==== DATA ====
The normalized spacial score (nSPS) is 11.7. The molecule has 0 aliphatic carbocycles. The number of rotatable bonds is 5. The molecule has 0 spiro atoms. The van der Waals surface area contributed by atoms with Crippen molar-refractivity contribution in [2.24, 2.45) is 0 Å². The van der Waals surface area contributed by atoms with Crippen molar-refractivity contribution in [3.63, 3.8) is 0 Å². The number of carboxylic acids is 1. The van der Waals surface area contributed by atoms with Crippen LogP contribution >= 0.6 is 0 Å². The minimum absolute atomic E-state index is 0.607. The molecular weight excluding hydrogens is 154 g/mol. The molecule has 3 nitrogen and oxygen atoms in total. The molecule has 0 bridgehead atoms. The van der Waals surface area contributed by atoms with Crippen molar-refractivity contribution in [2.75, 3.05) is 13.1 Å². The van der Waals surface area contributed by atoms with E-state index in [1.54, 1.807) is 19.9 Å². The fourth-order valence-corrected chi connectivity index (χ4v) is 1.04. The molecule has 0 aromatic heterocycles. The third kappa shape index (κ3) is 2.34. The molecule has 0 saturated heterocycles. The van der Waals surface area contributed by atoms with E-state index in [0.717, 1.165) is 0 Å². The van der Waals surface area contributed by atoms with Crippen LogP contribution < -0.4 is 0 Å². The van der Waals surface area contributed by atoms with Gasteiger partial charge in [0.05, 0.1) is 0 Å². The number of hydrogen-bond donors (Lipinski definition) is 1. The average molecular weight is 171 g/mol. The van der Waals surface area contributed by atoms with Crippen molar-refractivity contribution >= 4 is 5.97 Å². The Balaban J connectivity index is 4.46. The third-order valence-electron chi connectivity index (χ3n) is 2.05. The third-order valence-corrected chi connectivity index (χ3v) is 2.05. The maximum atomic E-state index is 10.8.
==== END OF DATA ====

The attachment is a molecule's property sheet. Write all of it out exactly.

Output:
The normalized spacial score (nSPS) is 11.7. The molecule has 0 aliphatic carbocycles. The number of rotatable bonds is 5. The molecule has 0 spiro atoms. The van der Waals surface area contributed by atoms with Crippen molar-refractivity contribution in [2.24, 2.45) is 0 Å². The van der Waals surface area contributed by atoms with Crippen molar-refractivity contribution in [3.63, 3.8) is 0 Å². The number of carboxylic acids is 1. The van der Waals surface area contributed by atoms with Crippen LogP contribution >= 0.6 is 0 Å². The minimum absolute atomic E-state index is 0.607. The molecular weight excluding hydrogens is 154 g/mol. The molecule has 3 nitrogen and oxygen atoms in total. The molecule has 0 bridgehead atoms. The van der Waals surface area contributed by atoms with Crippen molar-refractivity contribution in [2.75, 3.05) is 13.1 Å². The van der Waals surface area contributed by atoms with E-state index in [1.54, 1.807) is 19.9 Å². The fourth-order valence-corrected chi connectivity index (χ4v) is 1.04. The molecule has 0 aromatic heterocycles. The third kappa shape index (κ3) is 2.34. The molecule has 0 saturated heterocycles. The van der Waals surface area contributed by atoms with E-state index in [0.717, 1.165) is 0 Å². The van der Waals surface area contributed by atoms with Crippen LogP contribution < -0.4 is 0 Å². The van der Waals surface area contributed by atoms with Gasteiger partial charge in [0.05, 0.1) is 0 Å². The number of hydrogen-bond donors (Lipinski definition) is 1. The average molecular weight is 171 g/mol. The van der Waals surface area contributed by atoms with Crippen molar-refractivity contribution >= 4 is 5.97 Å². The Balaban J connectivity index is 4.46. The third-order valence-electron chi connectivity index (χ3n) is 2.05. The third-order valence-corrected chi connectivity index (χ3v) is 2.05. The maximum atomic E-state index is 10.8.